However, when I am around my friends, or people my age, speaking the way that they do, or sounding like I come from the streets, and know all this slang is more beneficial than isn’t. Part of that is society’s fault because it made teenagers my age think differently of anybody who “talks right”. I’d get called stuck up, or uppity, and looked at in a weird way if I actually name objects instead of saying jawn, or saying isn’t instead of ain’t. My entire persona switches up really quickly when I get around my friends, and I curse more than usual. I go against everything that I was taught as a child.
“How are you doing?”
That’s too proper.
“Wassup, how you been?”
For awhile I often felt really conflicted because I was being put in situations when I had to constantly switch up the two different ways I talked. It caused me to often stumble upon my words, and that resulted in me being insecure to speak sometimes.
Growing up with the two different dialogues I was being taught, and also influenced to say have made me into an individual that I hope stands out with her voice. I used to be so confused and conflicted over which kind of speech I could use around which kind of people, and after a while it became an everyday struggle trying to switch up the two. As time went on, I realized that there was no need to keep changing myself to fit the situation. I came up with my own way of how I communicate combining both dialects I’ve grown up around. It’s helped me really be more comfortable with my own voice, and has helped me communicate to people better when I feel comfortable with the way I sound.
In class, we watched a video about a boy who was being bullied at school and then cyber bullied when he got home. Whenever he was about to get bullied, we would have to click the anti-bullying emoji to make the situation better.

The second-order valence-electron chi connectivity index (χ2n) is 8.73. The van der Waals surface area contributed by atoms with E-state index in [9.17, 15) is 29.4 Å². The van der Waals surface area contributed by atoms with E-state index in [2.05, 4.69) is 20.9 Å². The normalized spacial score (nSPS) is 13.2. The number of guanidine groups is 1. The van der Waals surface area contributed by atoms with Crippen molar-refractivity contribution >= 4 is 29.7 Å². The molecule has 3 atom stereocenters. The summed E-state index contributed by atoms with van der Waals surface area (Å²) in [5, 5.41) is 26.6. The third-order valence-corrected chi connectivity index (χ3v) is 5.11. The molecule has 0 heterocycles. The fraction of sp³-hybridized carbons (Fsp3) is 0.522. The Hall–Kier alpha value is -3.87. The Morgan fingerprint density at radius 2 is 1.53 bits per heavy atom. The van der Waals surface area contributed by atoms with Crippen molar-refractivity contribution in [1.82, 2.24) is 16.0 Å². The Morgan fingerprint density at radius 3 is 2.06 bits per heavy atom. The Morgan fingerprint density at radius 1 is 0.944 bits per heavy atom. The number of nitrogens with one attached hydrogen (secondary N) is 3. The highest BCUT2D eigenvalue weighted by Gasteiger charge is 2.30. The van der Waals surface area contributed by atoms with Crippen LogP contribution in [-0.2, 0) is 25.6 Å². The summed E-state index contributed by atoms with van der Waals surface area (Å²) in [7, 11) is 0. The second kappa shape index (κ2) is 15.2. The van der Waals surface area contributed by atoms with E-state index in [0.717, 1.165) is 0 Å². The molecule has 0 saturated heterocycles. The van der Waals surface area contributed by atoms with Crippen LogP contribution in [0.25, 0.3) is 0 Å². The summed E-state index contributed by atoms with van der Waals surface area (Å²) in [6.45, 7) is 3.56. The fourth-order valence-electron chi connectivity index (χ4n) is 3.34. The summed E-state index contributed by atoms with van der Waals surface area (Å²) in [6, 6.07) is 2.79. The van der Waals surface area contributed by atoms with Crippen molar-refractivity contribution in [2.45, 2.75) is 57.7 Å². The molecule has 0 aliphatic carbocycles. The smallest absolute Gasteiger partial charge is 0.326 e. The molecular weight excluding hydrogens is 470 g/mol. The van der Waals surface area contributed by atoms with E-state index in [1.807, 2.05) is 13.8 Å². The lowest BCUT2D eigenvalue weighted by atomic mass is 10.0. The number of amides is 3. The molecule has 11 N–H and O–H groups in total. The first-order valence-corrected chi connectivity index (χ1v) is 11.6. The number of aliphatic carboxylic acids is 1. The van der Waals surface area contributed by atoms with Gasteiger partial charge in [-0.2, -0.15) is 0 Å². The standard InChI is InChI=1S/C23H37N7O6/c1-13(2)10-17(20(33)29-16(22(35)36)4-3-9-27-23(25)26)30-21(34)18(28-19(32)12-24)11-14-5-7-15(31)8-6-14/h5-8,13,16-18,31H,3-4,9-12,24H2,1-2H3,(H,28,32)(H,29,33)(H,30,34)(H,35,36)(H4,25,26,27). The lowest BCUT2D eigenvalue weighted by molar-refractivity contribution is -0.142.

This brings up how if someone is a witness, they can help prevent the bullying rather than letting it happen.
Online, there are people with the same name as me that make me appear manly or transgender.
People will perceive me as someone who isn’t me such as the transgender man or the varsity football WR. If they are interviewing me, they will think I am someone completely different than who I am in person.
The goal of internet trolls is to make other people suffer and see them get hurt.
- One positive thing about online anonymity is so that strangers can not know everything about you and be able to find you or bully you. One negative thing is that you could get bullied and the trolls could get to you.
“Don’t say the word jawn.”
“Why not, I hear Dad say it all the time.”
“I don’t want my son to sound ghetto.”
My mom told me this as I was having an average conversation with her. I was using the word jawn to describe an object in the room. I don’t really use a lot of slang when I talk, so I took offense when she told me that she doesn’t want me to sound ghetto. Every time I say something that she considers to be ghetto she will tell me, “Even though you live in the ghetto you don’t have to act ghetto.” It sounds like a tape recorder on replay.
“It’s not like I talk like this all the time.” I said.
“I don’t care, just don’t use that word.”